Cancer survivor repays support she received
After Zhu Xuhong beat cancer in her early 30s, she decided to help other sufferers, and now volunteers by visiting terminally ill cancer patients. The Shenzhen accountant speaks about what her work means to her and what she hopes to offer.
When and why did you join the hospice visitors' scheme?
I was diagnosed with leukaemia in my late 20s and fortunately recovered from it after five years. I joined the Shenzhen Volunteer Association in 2000 when I got better because I saw volunteers visiting a young boy who shared my ward while I was getting medical treatment. The association launched its hospice visit scheme in 2002 for patients with less than six months to live. I joined the scheme hoping to use my experience to help cancer patients and repay the great emotional support I was given.
What have been some of the most memorable moments?
There are too many. I still remember the first hospice visit we made in early 2003. The bedridden patient was a young migrant worker with terminal breast cancer, and faced a life expectancy of three months. Her right leg had been amputated because of the spreading cancer cells. She was married but lived alone, with no family support and was considered a burden for both families. The 29-year-old lady was so pessimistic that funeral arrangements were her only concern. We had to choke back our tears in the first couple of visits. Fortunately, she gradually changed her outlook through our companionship and emotional support. She spoke freely in the last phase of her life and spent her last birthday with us. What makes me happy is that, although she needed to face death eventually, she faced it with dignity and peace.
How do the hospice visits help cancer patients and their families?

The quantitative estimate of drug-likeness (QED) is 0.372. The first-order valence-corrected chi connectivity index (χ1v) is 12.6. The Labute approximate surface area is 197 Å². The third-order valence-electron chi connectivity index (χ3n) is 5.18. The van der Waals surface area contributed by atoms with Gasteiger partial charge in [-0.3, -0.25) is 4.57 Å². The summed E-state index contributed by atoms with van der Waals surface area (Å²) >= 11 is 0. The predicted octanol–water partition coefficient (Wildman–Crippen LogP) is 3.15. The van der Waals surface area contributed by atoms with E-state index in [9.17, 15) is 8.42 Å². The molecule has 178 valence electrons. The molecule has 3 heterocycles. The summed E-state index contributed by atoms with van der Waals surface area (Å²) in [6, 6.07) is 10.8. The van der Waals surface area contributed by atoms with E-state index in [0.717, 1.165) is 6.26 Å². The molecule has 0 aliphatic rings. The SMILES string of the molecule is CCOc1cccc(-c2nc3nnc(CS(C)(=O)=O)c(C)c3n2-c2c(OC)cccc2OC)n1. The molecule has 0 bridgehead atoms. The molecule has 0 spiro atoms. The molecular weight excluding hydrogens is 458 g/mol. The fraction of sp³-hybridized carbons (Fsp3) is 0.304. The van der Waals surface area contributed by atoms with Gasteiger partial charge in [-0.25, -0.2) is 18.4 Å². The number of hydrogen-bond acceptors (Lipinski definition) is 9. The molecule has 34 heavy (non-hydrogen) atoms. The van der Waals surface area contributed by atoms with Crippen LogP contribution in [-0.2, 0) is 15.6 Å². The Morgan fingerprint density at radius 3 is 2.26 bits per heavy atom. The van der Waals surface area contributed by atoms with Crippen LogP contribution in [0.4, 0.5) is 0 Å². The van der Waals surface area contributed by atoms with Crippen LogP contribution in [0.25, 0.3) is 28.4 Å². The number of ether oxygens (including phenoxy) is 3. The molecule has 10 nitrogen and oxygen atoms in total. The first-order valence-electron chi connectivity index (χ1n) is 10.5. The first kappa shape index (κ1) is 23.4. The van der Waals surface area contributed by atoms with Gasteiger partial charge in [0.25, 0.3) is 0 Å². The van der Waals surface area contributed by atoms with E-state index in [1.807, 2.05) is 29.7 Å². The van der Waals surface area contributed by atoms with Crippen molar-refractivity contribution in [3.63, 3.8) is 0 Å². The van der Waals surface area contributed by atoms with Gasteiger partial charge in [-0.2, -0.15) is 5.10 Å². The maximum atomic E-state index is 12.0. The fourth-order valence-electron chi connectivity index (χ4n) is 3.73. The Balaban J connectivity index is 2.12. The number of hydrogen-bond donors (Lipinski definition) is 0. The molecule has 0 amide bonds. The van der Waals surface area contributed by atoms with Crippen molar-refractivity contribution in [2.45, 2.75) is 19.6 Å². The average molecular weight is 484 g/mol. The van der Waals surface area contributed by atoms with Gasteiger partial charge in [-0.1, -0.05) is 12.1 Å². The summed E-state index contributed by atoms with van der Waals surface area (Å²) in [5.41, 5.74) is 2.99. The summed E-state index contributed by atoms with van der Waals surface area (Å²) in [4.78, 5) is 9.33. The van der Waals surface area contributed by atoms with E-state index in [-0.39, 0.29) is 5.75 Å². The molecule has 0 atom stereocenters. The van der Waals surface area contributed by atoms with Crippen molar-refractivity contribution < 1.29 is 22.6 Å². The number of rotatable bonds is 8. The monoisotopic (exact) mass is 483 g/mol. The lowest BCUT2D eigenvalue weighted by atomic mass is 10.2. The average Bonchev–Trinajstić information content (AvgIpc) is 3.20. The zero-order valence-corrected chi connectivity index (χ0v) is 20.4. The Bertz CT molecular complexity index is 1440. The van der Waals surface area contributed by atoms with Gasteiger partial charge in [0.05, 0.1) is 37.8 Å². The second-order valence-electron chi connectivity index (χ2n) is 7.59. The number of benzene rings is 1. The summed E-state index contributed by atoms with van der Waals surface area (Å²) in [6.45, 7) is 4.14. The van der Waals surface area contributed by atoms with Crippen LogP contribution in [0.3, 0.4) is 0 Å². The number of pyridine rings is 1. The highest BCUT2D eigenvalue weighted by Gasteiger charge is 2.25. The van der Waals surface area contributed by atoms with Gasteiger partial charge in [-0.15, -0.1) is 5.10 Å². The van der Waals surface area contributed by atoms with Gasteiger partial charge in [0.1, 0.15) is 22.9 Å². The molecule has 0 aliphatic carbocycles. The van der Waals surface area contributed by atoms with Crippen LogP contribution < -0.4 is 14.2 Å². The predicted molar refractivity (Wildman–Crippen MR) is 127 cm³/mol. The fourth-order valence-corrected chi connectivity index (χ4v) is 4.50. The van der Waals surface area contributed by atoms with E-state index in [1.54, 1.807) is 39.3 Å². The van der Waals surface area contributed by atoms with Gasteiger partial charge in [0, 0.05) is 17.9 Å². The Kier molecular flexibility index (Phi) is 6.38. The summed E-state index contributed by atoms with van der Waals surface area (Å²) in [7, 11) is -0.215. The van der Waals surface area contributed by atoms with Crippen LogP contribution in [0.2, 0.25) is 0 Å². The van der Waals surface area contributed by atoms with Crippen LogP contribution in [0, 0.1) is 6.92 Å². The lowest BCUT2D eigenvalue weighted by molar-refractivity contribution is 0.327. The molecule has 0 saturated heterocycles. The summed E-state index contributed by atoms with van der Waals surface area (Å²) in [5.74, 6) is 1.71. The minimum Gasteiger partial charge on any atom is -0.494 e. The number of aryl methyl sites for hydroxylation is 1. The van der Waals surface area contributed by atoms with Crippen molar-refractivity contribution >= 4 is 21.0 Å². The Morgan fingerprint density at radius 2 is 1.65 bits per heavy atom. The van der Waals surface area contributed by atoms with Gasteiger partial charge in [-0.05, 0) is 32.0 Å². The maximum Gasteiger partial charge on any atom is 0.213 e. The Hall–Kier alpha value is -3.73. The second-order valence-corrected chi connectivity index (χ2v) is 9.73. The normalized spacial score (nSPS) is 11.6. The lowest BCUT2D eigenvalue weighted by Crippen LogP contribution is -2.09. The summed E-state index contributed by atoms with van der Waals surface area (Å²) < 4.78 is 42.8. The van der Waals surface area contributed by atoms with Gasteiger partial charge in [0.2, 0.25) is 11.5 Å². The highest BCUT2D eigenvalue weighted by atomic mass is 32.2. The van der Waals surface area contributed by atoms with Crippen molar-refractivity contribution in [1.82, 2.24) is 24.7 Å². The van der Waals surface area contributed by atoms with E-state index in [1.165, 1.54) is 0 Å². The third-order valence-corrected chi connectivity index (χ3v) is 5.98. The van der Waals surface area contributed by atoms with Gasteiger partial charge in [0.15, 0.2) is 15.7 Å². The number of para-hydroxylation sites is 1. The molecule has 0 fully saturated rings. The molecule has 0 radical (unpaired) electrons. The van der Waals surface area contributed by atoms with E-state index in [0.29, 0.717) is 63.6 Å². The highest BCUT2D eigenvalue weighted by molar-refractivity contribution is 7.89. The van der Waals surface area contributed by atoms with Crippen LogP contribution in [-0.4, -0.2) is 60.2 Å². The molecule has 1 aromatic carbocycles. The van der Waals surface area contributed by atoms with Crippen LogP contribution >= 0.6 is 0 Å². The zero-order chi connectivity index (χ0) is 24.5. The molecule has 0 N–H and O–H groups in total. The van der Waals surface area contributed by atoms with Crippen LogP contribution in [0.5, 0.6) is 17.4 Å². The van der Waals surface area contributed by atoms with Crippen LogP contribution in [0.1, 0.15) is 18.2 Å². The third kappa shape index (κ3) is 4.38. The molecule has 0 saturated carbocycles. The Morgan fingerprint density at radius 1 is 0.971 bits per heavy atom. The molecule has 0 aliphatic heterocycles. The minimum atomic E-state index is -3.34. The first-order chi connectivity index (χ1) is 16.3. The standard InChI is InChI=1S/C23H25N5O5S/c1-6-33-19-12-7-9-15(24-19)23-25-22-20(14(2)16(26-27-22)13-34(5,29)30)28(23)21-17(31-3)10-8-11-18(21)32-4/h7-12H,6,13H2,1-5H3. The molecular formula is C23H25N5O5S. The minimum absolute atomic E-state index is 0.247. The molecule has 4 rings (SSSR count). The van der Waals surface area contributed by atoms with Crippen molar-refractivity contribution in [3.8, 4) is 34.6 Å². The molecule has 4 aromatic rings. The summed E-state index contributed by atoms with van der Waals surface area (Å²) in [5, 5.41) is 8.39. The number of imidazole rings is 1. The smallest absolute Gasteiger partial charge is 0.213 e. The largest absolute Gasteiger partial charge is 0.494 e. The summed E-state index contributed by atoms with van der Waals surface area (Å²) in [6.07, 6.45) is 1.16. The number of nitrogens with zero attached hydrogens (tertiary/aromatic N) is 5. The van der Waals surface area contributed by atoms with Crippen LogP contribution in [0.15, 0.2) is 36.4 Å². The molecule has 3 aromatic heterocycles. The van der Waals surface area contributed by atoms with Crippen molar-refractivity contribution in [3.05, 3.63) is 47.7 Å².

We have visited more than 40 terminally ill patients and their families over the years. It's obvious that the visits make a meaningful difference to those facing the end of life, and for their loved ones.
Many terminal patients are more willing to share their anxieties and health problems with strangers rather than family members, who may already be mentally and physically exhausted. Most of those we have visited were able to manage an optimistic attitude in the last few months of their lives; some even donated corneas or organs to others. We may not be able to reduce their physical pain, but at least we can ease their emotional and spiritual suffering, making the end as peaceful and fulfilling as possible. For example, we managed to find a kind of traditional Cantonese glutinous cake with banana oil for a terminal patient, whose desire was to taste something like the ones she had in childhood
Have any patients refused your visits?
Yes. Not every cancer patient wants to share their thoughts with us. We met a 26-year-old lady two years ago who had lung cancer. She refused to talk to anyone or even take food. She was probably too young to face the cruel truth. We felt guilty, as we were unable to offer any help.
What are the biggest worries among terminally ill cancer patients?
Usually, a cancer patient on a palliative care scheme will have fears about the future, worries about their family and feel like a burden. For us, their conflicting feelings between a desire to live and coming to terms with death are the biggest concerns. There isn't a set or fixed way of dealing with their distress. The key to effective hospice visits is to provide a way for the individual to address their psychological or spiritual distress, although not every patient will want to discuss it.
Have you adopted a new attitude towards life through this experience?
It's a huge emotional challenge for both the terminal patients and volunteers to acknowledge that the individual will die. Many caregivers will also suffer higher levels of depression, anxiety and other mental problems after hospice visits. We need to seek professional counselling after a certain period of time. But the voluntary work and my own experience do inspire me to cherish life and be more forgiving of others. Life and death are natural laws that we can't change, but the hospice service teaches me how to face them with dignity and calm. As an accountant, I can only devote my spare time to hospice visits. In the future, I'm looking forward to becoming a full-time social worker so I can serve more terminal patients.